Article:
Santa Maria Police Officer Antonio Peña was the off-duty officer involved in the March 25 shooting at Melody Market where 19-year-old Santa Maria resident José Manuel Reyes Rios died, according to the Santa Barbara County Sheriff’s Office.
Along with Peña’s name, the Sheriff’s Office shared surveillance video from exterior cameras at Melody Market—a nearly nine-minute clip (which may be disturbing to some viewers) that shows the incident from two different angles.
Santa Maria Police Department Administrative Cmdr. Dan Cohen told the Sun on May 23 Peña had returned to work after being placed on administrative leave following the March 25 shooting.
Immediately following the incident, the Police Department began an administrative investigation to see whether Peña violated department policies, while the Sheriff’s Office simultaneously started its criminal investigation to determine whether crimes occurred. Both are ongoing. Once the Sheriff’s Office completes its investigation, the county District Attorney’s Office will conduct a review to determine if any crimes were committed.
“All cases are different and have a different timeline with different complexities that might make them move quicker or slow down, and the District Attorney’s Office has to conduct a review, and depending on that review it might be quicker or it will take some time,” Cohen said.
This case is different from an on-duty shooting because the officer wasn’t responding to a call for emergency services or in his uniform or using his police car—which will all be taken into consideration along with the tactics and tools Peña used, Cohen said.
In the footage, two vehicles with four occupants in each vehicle approach Melody Market just before 8 p.m., with Reyes Rios in one of the cars. At 7:58 p.m., Peña arrived in his personal vehicle followed by a family with a child.
When Peña exited the store and returned to his vehicle, the groups were engaged in a physical altercation. Two people involved got hit by one of the vehicles, and Reyes Rios brandished a weapon and ran past Peña’s vehicle while firing at the group.
The video has no audio, but according to the Sheriff’s Office, Peña verbally identified himself as an officer and ordered Rios to stop shooting and surrender.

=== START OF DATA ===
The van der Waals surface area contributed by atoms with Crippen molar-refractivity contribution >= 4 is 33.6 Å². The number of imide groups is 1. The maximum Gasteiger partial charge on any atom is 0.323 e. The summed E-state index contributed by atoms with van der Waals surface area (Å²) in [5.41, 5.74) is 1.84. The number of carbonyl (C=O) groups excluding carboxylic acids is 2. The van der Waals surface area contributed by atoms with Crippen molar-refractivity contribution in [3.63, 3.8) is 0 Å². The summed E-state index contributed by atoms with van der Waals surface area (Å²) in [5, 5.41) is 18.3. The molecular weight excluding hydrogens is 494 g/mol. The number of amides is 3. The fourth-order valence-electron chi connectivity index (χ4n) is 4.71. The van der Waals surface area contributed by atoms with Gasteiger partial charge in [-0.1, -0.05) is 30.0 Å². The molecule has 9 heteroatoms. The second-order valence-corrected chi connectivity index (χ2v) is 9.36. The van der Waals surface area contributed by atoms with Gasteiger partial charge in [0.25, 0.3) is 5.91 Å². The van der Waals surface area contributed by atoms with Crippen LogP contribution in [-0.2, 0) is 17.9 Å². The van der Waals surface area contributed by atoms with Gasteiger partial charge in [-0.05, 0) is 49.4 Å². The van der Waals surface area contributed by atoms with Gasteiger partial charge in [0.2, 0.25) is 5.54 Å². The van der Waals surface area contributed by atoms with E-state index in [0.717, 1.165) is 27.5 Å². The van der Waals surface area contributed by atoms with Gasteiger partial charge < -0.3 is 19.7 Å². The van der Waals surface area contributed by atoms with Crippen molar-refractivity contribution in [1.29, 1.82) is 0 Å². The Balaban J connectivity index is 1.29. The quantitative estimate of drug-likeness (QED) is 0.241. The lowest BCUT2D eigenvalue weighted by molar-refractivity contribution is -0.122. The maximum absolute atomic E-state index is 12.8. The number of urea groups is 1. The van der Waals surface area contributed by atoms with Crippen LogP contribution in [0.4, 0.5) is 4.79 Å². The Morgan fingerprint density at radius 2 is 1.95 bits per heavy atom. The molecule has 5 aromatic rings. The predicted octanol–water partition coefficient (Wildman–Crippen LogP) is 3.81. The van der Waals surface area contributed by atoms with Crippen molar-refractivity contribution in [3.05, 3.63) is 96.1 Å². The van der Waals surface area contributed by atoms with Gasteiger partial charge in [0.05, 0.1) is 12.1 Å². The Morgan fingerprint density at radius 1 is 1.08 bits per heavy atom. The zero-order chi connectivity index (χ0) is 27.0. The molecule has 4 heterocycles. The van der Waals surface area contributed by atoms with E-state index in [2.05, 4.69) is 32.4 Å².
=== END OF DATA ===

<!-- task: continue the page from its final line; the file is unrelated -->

“[Reyes] Rios did not comply with Officer Peña’s command, raising his firearm and shooting again at the other group and toward an occupied restaurant,” the Sheriff’s Office said in a statement. “In that moment, Officer Peña fired at Rios until he dropped to the ground.”
Officer Peña called emergency services on his cellphone, ushered the bystanders into the market, and sheltered them inside until deputies arrived. Rios was pronounced dead at the scene and was in possession of a ghost gun, a firearm without a serial number typically assembled from parts.
The Coroner’s Office determined that Reyes Rios died as a result of multiple gunshot wounds. The Sun inquired about an autopsy report and Sherriff’s Office Public Information Officer Raquel Zick said that the full report isn’t available for release.
Cmdr. Cohen said that Santa Maria Police Chief Marc Schneider met with Reyes Rios’ family to view the video prior to its release to the public accompanied by Rebekah Spicuglia, the executive director for racial justice nonprofit One Community Action.
Spicuglia told the Sun that her team has since been helping the mother apply for a rental assistance grant, connected her to Community Health Care Clinics and food assistance, and welcomed her into OCA’s bereaved moms group that provides a space for parents to process grief and honor loved ones lost to violence, Spicuglia said.
“There are too many bereaved moms in this community. It’s not normal, it shouldn’t be accepted as normal, and we need as a matter of urgency everyone to come together to create a plan for violence prevention, intervention, and aftercare to support the victims and their families,” Spicuglia said.
As part of OCA’s effort to develop programs and collaboration opportunities with other agencies, the nonprofit is reaching out to local government agencies and law enforcement to facilitate conversations between the agencies and the bereaved moms group about what’s needed in the community to address violence, Spicuglia said.
“I would hope and expect that the Santa Barbara County Sheriff, Santa Maria Police Department, Santa Maria City Council, and Santa Barbara County Board of Supervisors would want to hear what these moms will have to say,” she said. “We are doing our part. It’s time for the city and county to step up—specifically on creating a plan to address gun violence that looks at prevention, intervention, and aftercare.”